There’s a new website that publishes news in Texas. It is managed by Chevron.

A puppy rescued and returned to its rightful owner. Free back-to-school haircuts offered in Odessa, TX. And… a new solar energy field in the Permian Basin that would reduce Chevron’s “carbon intensity”.

It’s a sampling of the titles you’ll find on a new website called Proud Permian, serving the Oil Basin region that stretches from West Texas to New Mexico. Now you may have noticed that one of these stories, the one on Chevron’s carbon emissions, exceeds a little. That’s because the site is actually sponsored by oil giant Chevron and functions as something of a news outlet, part corporate PR outlet.

Molly Taft is a staff writer for Gizmodo’s climate change blog, Earther, and she took a closer look at Permian Proud for her story.”Chevron jumps into the Texas news wilderness with stories about puppies, football and oil.” The following is an edited transcript of his conversation with Marketplace’s Andy Uhler.

Andy Uhler: So set the scene for us here. You go to the Permian Proud site. What kind of things do you see? It’s not strictly about saying, “Hey, oil and gas, that’s great. Those are the big things we do,” aren’t they?

Molly Taft: Of course, yeah. And I think that’s one of the trickiest things about it, right, it’s to Chevron’s credit, they’re making no secret that they paid for it. Chevron is in the logo, you know, there’s a footer saying it’s paid for by the Chevron Corporation, there’s a big Chevron ad in the middle. But the front page is actually mostly local news. And it takes a bit of scrolling and really wanting to check out the site to get a better idea of ​​what it’s all about.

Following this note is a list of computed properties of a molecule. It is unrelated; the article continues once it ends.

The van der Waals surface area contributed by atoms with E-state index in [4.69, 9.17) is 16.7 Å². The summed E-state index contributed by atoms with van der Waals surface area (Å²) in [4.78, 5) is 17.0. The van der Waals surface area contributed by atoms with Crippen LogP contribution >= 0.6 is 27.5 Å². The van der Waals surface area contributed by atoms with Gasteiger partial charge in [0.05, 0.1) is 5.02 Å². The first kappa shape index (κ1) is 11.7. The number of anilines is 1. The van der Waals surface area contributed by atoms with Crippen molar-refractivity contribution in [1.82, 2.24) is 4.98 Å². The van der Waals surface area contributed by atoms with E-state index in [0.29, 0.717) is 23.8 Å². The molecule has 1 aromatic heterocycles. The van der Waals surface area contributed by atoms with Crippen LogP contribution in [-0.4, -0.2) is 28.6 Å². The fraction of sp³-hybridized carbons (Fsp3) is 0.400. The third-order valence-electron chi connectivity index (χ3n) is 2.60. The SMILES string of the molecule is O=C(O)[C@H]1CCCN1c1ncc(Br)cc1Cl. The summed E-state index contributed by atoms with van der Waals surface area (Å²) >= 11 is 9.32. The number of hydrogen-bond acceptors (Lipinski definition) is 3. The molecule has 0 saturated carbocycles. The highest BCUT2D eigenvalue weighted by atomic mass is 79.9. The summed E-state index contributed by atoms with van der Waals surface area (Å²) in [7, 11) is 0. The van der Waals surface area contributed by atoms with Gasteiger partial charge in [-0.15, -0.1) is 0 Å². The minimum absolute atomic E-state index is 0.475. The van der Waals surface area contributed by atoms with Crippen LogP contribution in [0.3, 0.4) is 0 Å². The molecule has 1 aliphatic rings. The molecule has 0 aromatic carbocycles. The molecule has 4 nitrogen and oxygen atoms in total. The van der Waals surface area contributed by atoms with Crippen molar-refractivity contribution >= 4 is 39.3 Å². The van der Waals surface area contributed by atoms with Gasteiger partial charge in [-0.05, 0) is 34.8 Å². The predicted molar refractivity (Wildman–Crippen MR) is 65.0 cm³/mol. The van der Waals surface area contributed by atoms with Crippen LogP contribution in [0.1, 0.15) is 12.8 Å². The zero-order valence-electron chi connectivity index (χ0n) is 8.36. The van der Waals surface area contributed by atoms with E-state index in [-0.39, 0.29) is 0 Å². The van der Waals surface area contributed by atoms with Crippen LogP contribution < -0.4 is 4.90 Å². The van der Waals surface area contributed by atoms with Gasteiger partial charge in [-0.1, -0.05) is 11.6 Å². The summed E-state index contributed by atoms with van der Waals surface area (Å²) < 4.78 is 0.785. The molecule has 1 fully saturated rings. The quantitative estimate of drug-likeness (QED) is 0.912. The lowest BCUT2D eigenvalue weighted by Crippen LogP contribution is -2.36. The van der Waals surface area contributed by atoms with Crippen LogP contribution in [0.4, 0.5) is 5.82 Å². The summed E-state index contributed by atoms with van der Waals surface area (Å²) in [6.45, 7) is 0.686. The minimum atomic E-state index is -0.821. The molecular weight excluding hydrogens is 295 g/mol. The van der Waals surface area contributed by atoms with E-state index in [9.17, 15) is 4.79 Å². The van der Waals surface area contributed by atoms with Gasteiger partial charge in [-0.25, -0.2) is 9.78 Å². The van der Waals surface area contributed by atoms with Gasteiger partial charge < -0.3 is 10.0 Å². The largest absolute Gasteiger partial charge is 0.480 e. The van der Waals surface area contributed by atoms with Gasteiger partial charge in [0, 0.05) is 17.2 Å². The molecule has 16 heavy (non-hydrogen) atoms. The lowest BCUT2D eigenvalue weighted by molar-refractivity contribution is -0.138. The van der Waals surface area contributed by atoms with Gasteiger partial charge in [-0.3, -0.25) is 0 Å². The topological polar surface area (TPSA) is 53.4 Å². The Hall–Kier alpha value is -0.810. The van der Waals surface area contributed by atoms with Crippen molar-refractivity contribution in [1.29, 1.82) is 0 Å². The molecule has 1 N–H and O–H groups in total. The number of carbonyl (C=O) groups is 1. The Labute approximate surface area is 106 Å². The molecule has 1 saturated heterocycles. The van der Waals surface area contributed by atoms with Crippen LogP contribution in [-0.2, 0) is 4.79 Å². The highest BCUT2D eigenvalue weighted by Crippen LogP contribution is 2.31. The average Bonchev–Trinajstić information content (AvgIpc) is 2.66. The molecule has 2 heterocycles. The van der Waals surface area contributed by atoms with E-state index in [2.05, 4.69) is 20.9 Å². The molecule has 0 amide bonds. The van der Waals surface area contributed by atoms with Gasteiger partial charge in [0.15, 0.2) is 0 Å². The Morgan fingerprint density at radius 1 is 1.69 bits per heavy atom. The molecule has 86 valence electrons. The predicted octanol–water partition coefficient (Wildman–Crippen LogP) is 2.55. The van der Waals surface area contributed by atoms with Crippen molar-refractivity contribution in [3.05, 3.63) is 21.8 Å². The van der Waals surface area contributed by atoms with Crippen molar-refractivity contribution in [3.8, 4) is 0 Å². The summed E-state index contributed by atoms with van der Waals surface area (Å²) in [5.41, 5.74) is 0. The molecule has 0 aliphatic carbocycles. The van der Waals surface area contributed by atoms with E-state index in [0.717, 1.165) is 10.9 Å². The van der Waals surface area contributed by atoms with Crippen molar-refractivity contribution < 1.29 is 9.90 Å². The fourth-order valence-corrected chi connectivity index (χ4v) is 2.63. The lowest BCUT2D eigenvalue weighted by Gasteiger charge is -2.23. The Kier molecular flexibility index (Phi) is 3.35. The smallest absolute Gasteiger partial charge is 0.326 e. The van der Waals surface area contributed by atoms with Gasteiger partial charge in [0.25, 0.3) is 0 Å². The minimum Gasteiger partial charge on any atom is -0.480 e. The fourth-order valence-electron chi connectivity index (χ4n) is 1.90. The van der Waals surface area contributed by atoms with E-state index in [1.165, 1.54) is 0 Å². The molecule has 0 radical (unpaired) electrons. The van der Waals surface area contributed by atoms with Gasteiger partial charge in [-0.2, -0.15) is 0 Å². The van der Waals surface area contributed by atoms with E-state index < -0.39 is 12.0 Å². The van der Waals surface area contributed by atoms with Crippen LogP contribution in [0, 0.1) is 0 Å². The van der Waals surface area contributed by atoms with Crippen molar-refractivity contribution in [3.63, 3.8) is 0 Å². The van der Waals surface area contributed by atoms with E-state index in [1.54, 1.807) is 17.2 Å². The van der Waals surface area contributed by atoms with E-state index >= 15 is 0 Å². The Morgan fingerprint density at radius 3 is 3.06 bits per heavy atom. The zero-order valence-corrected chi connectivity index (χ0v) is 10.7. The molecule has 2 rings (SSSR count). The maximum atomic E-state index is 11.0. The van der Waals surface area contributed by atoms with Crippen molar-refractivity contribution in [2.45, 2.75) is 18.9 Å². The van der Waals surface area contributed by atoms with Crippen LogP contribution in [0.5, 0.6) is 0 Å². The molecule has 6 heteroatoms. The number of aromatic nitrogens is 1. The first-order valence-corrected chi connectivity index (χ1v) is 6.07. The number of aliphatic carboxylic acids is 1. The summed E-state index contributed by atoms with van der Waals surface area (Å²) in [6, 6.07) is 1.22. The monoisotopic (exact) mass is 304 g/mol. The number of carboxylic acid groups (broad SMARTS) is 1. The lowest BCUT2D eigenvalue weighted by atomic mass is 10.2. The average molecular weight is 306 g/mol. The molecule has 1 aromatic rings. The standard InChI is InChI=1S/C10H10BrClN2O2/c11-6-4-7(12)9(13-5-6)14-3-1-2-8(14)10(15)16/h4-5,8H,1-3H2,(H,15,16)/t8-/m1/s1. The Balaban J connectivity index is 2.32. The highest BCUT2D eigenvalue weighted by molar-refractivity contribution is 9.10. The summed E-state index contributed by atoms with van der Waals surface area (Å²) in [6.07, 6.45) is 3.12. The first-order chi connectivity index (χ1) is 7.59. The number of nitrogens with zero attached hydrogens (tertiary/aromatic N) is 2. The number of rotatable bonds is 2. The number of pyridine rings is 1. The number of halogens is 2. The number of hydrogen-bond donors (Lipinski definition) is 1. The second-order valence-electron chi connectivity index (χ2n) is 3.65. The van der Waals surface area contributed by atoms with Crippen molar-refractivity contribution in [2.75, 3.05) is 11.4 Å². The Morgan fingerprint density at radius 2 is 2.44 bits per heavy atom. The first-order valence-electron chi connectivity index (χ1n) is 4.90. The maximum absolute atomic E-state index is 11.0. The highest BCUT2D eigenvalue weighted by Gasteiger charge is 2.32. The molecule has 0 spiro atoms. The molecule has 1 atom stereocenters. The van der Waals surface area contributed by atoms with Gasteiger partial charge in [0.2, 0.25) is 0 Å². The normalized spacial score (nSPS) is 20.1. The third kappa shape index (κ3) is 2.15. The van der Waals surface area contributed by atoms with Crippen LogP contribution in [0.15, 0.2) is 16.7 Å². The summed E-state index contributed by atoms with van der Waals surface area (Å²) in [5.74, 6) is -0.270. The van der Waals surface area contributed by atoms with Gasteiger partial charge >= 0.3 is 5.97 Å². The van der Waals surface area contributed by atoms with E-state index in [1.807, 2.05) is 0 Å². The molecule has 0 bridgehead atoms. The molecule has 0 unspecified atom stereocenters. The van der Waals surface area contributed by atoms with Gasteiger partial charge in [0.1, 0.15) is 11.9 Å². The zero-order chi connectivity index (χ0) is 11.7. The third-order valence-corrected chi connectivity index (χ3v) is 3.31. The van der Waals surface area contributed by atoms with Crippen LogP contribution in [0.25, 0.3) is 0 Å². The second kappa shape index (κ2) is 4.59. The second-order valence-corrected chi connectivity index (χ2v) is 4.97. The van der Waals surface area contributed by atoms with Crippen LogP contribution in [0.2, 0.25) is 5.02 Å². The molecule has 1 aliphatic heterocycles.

Uhler: You contacted Chevron. What did they say on the site?

Taft: Yeah, you know, I mean, they were very direct. They said the site was created for – I think the direct quote is “aiming to provide regional communities with information that is important to them”. They push this presentation of themselves as a good community partner very much and create this site to spread positive information about the community.

Uhler: And that’s a very important part of that, isn’t it? There’s kind of a dearth of local news, just in general. And so there’s room for a company like Chevron to step up and do that.

Taft: Exactly. And what we’ve found by looking at local news desert statistics is that the Permian has seen a lot of loss in local news over the last 15, 20 years. And his [in] this vacuum that Chevron is presenting this new site. And I think that’s what makes it so disturbing.

Uhler: And that’s interesting, too, because what Chevron is doing is by no means illegal. It’s just not really in the spirit of journalism, it seems, is it? Is this the kind of catch?

Taft: There was a story, I believe The Miami Herald reported on a public service in Florida fundamentally [bankrolling] this news site to post positive information about the utility. So that’s not what’s happening here. I want to be very clear: Chevron has been very candid. But honestly, it’s even a little more detrimental because they trust their status as a recognizable company. And to be fair, they provide a lot of jobs in this area. It is an extremely important industry for the people who live there. There might not be immediately reason for an average reader to be wary of something presented by Chevron.

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Sherry J. Basler